WHEN IT’S ALL OVER
“…what a time we shall have when it’s all over.”
I have a photo: lips ajar, a gap
between his front teeth, a long young face stares
from a spotted mount, half shadowed, and there’s
the slightest hint of pride - or is it humour,
sardonic, at the uselessness of all this,
a sad callow wisdom, prior to the end.
Late one night, November 2014,
my son and I went to see the poppies.
They bled through the cracks in the Reigate stone,
flooded the moat, the fields. Bloody Tower.
We all become history eventually
as bricks or pebbles, glass memorials.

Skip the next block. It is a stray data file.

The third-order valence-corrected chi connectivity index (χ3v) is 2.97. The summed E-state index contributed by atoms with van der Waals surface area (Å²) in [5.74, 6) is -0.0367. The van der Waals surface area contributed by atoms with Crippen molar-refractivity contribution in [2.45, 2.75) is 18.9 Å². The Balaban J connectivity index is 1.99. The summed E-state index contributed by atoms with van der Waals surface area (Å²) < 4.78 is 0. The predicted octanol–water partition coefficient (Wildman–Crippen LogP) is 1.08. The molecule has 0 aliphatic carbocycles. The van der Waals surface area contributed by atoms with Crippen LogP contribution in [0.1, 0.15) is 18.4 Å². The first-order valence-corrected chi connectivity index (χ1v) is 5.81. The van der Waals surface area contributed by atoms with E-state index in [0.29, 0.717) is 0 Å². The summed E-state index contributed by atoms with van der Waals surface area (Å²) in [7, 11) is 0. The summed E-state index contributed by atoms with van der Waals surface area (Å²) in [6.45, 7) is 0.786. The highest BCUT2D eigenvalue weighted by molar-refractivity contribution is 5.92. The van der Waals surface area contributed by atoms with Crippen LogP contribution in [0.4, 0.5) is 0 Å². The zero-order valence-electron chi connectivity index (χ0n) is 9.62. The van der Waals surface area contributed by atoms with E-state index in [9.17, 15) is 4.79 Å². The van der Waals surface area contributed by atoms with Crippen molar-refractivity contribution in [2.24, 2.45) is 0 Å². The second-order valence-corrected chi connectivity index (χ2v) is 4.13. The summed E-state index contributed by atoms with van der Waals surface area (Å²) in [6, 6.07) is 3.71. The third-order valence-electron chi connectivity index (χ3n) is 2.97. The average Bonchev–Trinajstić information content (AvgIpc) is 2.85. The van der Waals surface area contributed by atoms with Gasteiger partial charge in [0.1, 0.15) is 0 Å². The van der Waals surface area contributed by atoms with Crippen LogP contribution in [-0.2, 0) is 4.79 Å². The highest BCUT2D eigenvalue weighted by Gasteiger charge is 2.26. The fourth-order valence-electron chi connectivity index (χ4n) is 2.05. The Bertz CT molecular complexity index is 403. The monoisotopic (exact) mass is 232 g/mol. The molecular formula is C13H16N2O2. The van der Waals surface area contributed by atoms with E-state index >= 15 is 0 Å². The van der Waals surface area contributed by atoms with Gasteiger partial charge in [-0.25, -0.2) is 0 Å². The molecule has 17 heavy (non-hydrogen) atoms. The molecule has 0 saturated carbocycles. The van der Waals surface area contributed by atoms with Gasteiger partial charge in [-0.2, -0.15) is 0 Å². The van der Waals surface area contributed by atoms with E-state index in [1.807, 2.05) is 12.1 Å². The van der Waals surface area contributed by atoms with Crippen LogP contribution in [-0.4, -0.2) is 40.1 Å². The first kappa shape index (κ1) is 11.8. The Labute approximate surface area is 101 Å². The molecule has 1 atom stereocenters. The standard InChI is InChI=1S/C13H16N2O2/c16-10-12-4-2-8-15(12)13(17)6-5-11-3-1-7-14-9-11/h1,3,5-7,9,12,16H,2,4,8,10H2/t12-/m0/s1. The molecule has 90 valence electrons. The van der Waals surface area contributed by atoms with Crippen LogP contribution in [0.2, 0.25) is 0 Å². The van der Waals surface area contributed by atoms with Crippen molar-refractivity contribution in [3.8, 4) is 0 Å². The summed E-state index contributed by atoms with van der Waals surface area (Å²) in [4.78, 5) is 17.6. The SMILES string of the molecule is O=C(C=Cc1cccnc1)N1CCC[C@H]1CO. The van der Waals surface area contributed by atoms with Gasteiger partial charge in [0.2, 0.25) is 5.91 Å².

We wondered which bloom might stand for
G.E. Nunns, Rifleman, age 20,
died first of September, 1918,
a Sunday ‘of unprecedented dryness’
during a war remembered for its mud:
My grandmother’s little brother.
We’d visited Queant Road cemetery
in September the previous year.
Smallish, surrounded on all sides by flat
communal fields below occasional clouds.
Lavender lined the low front wall, bees
and butterflies littered the air with life.
We sought the gravestone. Found it. Stood. Read.
MY GOD AND KING TO THEE I BOW MY KNEE.
Why, ok, but how? We don’t, cannot, know.
Where? Best guess the second battle of Bapaume.
The Allies’ One Hundred Days offensive.
Eight dark yews stood like sentries, behind us.
Hard as a parent to see the heroics
in the warrior’s mortality. My son
and I lean upon the wall, looking down,
remembering one we never knew.
It is the early hours. Shouts prick the night.
There’s laughter somewhere, and so it goes.